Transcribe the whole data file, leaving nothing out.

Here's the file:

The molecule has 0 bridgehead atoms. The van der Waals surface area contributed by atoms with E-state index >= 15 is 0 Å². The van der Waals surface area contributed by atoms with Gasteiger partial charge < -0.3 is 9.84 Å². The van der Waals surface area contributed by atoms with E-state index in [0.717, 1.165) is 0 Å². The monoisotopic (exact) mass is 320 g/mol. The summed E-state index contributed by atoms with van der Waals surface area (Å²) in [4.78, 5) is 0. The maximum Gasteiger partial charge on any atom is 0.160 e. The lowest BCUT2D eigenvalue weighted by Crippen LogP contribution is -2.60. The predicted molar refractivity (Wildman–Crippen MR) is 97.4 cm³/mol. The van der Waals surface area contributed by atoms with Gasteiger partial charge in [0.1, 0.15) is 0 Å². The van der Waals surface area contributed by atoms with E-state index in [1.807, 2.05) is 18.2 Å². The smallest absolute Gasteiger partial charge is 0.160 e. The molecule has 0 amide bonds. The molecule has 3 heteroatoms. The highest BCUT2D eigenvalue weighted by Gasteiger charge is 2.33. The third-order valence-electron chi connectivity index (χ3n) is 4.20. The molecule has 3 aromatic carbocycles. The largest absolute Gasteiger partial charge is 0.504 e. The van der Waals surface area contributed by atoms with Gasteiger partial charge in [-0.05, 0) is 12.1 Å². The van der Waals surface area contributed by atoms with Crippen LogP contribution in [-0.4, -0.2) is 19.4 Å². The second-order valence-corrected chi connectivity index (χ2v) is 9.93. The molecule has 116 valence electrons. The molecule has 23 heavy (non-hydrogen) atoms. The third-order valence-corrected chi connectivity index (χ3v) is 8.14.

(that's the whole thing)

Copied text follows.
The molecule has 0 bridgehead atoms. The van der Waals surface area contributed by atoms with E-state index >= 15 is 0 Å². The van der Waals surface area contributed by atoms with Gasteiger partial charge < -0.3 is 9.84 Å². The van der Waals surface area contributed by atoms with E-state index in [0.717, 1.165) is 0 Å². The monoisotopic (exact) mass is 320 g/mol. The summed E-state index contributed by atoms with van der Waals surface area (Å²) in [4.78, 5) is 0. The maximum Gasteiger partial charge on any atom is 0.160 e. The lowest BCUT2D eigenvalue weighted by Crippen LogP contribution is -2.60. The predicted molar refractivity (Wildman–Crippen MR) is 97.4 cm³/mol. The van der Waals surface area contributed by atoms with Gasteiger partial charge in [0.1, 0.15) is 0 Å². The van der Waals surface area contributed by atoms with E-state index in [1.807, 2.05) is 18.2 Å². The smallest absolute Gasteiger partial charge is 0.160 e. The molecule has 0 amide bonds. The molecule has 3 heteroatoms. The highest BCUT2D eigenvalue weighted by Gasteiger charge is 2.33. The third-order valence-electron chi connectivity index (χ3n) is 4.20. The molecule has 3 aromatic carbocycles. The largest absolute Gasteiger partial charge is 0.504 e. The van der Waals surface area contributed by atoms with Gasteiger partial charge in [-0.05, 0) is 12.1 Å². The van der Waals surface area contributed by atoms with Crippen LogP contribution in [-0.4, -0.2) is 19.4 Å². The second-order valence-corrected chi connectivity index (χ2v) is 9.93. The molecule has 116 valence electrons. The molecule has 23 heavy (non-hydrogen) atoms. The third-order valence-corrected chi connectivity index (χ3v) is 8.14.